Hualien was a few magnitudes smaller than Sendai but businesses were packed together in a way Asians are familiar with.
We dismounted and wandered in the midst of the night market crowds. After considerable deliberation located a restaurant where we could order by pointing at some good looking food. There were a lot of interesting fish preparations, odd looking vegetable dishes, and stir fry dishes like you'd see at your food court Chinese place in the U.S. without the gooey sauces. Plebian fare but we found it's difficult to go wrong eating anywhere in Asia. I'm not sure what went wrong with U.S. restaurants and cuisine in general.
There was plenty of stuff to buy at the night market, but our bags were full already. We got shaved ice, ala Taiwanese style with lots of interesting sweet beans, brown sugar syrup, and some sort of creme. It wasn't mango season yet, but mango ice would have hit the spot.
Most Difficult Ride I've Ever Done
Hitomi and I didn't have ambitious plans for our first day of riding, or any following day. She didn't expect many hills, except in a few places, but yet there they were pretty much the entire way. We had some considerable climbs that took us up overlooking the ocean. The vistas were amazing and not much came between us and the sight of the water. One could easily ride off the road, hit the barrier, then fly hundreds of feet into the pounding surf below. The coast was not very developed at all and whatever towns there were were small. Traffic was minimal.
With a tail wind, we easily kept a good pace without effort. We came across a few other cyclists, and incidentally one group who were obviously on some sort of supported tour. Some of them were being "sagged" up the hill via van. Hitomi was yelled at for not stopping for the van, probably because she looks Chinese to the Chinese, though we were emphatically not on any tour.
Many Taiwanese were riding hybrid or mountain bicycle frames with street tires. We saw a few roadies, one heading the "wrong way" north into the wind, but Hitomi and I were alone as foreign tourists.
For lunch, we stopped in a restaurant, one serving the ubiquitous beef noodle dish of Taiwan. Hitomi wrote the order down, and I handed a napkin over to the chef who prepared our foods. Hitomi got noodles with peanut sauce: A substitute for the old bagel and peanut butter you see given on organized rides in the U.S.? We were close to the end, so I indulged in hard-to-digest meat chunks.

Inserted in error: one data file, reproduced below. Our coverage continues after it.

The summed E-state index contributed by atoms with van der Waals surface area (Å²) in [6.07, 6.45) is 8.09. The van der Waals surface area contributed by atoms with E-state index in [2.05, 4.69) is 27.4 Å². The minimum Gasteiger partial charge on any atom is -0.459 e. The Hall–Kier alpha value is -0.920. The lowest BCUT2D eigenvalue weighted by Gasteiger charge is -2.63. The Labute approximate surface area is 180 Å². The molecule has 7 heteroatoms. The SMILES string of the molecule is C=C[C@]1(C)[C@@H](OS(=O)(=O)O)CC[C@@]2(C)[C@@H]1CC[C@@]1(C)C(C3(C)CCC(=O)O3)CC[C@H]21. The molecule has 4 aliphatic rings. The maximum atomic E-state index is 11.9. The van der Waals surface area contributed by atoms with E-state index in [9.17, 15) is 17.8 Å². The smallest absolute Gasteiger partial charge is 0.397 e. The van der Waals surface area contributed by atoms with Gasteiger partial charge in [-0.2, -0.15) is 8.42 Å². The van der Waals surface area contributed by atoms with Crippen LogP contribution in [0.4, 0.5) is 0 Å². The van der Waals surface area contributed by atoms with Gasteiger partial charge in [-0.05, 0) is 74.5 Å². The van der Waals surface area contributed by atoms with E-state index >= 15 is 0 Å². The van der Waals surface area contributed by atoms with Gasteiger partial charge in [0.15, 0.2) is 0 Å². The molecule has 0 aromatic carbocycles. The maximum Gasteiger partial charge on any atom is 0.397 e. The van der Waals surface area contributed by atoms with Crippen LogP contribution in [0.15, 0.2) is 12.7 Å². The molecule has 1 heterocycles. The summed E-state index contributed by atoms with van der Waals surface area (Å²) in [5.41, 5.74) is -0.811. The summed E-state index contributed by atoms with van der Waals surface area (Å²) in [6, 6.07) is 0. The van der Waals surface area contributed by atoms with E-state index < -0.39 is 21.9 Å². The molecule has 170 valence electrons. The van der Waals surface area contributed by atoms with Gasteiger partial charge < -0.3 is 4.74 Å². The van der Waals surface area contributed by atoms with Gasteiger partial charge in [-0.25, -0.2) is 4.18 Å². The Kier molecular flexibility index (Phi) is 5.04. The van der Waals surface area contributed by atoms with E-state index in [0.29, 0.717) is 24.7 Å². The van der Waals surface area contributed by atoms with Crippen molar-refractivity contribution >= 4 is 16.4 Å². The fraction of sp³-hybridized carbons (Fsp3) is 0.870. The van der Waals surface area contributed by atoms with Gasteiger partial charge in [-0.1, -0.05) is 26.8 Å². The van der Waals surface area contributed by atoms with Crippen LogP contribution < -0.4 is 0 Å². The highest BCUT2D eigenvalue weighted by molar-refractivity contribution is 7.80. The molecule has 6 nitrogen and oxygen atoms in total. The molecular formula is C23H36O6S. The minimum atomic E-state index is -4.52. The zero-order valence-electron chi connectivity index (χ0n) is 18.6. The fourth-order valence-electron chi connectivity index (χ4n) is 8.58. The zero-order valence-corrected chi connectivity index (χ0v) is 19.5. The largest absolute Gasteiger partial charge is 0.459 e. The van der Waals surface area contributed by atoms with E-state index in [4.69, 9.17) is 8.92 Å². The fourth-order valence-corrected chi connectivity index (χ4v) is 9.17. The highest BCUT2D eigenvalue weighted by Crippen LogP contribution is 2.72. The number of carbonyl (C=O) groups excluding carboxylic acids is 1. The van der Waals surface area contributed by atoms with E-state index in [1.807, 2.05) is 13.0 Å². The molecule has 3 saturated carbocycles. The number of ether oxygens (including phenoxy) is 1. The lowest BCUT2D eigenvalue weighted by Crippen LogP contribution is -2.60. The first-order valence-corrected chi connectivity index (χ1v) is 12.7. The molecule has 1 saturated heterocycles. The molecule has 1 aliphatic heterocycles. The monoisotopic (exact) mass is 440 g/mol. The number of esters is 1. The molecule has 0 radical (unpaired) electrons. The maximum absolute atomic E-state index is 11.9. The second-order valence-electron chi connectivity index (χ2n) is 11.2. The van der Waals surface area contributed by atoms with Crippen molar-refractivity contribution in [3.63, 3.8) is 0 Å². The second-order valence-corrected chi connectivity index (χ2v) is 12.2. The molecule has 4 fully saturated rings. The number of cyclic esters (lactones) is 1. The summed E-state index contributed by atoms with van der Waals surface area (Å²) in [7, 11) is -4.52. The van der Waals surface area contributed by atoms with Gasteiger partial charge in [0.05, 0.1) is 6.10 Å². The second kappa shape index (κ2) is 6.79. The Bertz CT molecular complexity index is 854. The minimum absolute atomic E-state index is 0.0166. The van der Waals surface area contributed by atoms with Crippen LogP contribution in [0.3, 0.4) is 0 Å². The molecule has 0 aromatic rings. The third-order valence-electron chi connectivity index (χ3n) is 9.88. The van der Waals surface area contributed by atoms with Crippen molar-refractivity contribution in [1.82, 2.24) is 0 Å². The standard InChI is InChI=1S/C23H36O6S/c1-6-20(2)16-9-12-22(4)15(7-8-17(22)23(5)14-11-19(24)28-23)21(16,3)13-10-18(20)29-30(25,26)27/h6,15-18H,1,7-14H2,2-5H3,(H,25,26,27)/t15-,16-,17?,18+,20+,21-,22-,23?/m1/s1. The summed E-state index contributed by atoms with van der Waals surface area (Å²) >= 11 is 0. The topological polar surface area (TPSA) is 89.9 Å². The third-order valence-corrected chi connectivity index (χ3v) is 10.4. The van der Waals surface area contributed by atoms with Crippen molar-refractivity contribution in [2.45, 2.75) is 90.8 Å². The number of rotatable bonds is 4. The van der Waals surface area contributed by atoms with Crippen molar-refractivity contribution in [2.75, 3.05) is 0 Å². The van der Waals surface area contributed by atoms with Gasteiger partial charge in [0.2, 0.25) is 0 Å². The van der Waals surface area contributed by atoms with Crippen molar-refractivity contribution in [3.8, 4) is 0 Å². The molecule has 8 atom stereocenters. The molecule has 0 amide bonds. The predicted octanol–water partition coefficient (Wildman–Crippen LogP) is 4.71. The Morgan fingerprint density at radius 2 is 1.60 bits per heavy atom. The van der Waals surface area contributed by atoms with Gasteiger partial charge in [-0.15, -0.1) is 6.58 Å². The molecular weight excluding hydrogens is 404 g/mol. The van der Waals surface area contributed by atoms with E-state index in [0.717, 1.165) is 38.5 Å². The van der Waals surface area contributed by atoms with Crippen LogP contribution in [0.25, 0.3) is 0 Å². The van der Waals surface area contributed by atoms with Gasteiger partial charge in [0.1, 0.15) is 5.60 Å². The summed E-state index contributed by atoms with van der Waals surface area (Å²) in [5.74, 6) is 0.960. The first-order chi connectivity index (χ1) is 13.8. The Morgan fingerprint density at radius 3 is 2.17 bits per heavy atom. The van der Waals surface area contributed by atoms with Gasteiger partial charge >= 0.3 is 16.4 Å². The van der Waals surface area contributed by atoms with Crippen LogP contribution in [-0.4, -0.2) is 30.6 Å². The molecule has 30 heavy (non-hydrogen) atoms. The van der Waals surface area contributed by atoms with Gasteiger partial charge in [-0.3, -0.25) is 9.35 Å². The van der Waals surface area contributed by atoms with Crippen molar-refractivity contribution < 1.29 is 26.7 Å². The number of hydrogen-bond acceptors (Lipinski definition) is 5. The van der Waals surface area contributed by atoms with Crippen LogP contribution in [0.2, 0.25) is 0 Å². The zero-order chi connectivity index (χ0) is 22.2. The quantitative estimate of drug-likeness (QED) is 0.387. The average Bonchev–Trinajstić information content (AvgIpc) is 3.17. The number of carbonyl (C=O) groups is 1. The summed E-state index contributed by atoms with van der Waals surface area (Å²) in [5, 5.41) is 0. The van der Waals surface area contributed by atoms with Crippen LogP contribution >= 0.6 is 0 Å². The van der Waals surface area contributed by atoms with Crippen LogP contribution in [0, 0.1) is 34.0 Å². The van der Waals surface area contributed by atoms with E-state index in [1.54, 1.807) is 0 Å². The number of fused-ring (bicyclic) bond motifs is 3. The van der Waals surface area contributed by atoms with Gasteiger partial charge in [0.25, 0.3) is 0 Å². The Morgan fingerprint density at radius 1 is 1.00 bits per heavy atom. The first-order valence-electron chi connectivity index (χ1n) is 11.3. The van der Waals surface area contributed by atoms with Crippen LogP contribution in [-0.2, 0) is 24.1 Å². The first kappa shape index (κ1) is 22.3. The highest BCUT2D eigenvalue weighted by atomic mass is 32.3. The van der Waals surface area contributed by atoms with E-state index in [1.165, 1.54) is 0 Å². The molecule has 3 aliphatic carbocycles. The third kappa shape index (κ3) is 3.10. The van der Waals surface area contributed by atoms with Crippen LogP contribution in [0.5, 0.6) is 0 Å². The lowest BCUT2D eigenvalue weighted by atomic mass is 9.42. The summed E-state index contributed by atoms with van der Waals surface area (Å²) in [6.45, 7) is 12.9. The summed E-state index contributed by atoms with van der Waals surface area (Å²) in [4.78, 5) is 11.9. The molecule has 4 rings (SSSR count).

The inn we found, located adjacent to some interesting rocky shoreline, had some rooms to spare. Our room had a loft and partial view of the ocean. It was still about 2PM, it felt too early to end, and I wanted to do another ride. Hitomi had enough. I located a route through to the next valley to the west, along a river, and though it'd be neat to visit the town and check out the train station. (The train line goes inland.)
I had about 3 hours before night. But as it turns out, it was about 22 kilometers of switch-back road, one way, and this would be the hardest ride I've ever done.
There were two steep passes, the first a steady climb to a white water rafting village, the second through national forest and eventually dropping significantly to the next village on the river. The map did not fairly represent the hairpin turns and elevation change. It was a situation where you could see the road off in the distance, but you had to descend and ascend hundreds of feet to make it there. And unfortunately on the descents, without good sight distance, I had to waste all that gained energy on my brake pads. There were a few cars, luckily no buses. Again, the rail and parts of the road often disappeared down a ravine, and one could imagine the scene of a bus plunge story.
Eventually, I reached the junction of the road into the town. It was finally flat. I had completed the road and looking at the clock I had no time to visit the station, unfortunately. I was optimistic that the return would be easier, since it was "downhill" to the ocean. I wasn't floating back, unfortunately.
The weather turned wet and cold. I was too much in a hurry to care. A few drivers I saw on the way back shouted words of encouragement and waved. I was out of energy and stuffed my face with Christmas cake from Vietnam and a few sticks of Calorie Mate. I could only hear were the sounds of the river below, my body, and the grinding of my drive train. I could have used an encouraging song and I sang, just inside my head to keep my breath. It was past sundown, and I made it back to the coast.
Best Dinner I've Ever Had Following a Ride
Chimoto Hot Springs
Receiving A Banana
Cresting the Ridge Western Taiwan; Easiest Ride I've Ever Done; Hot Springs
Food Poisoned; Arriving in Kenting
Drinking Oolong in Taipei
Tired Being a Tourist
Taiwain: Cycling Paradise or Utopia?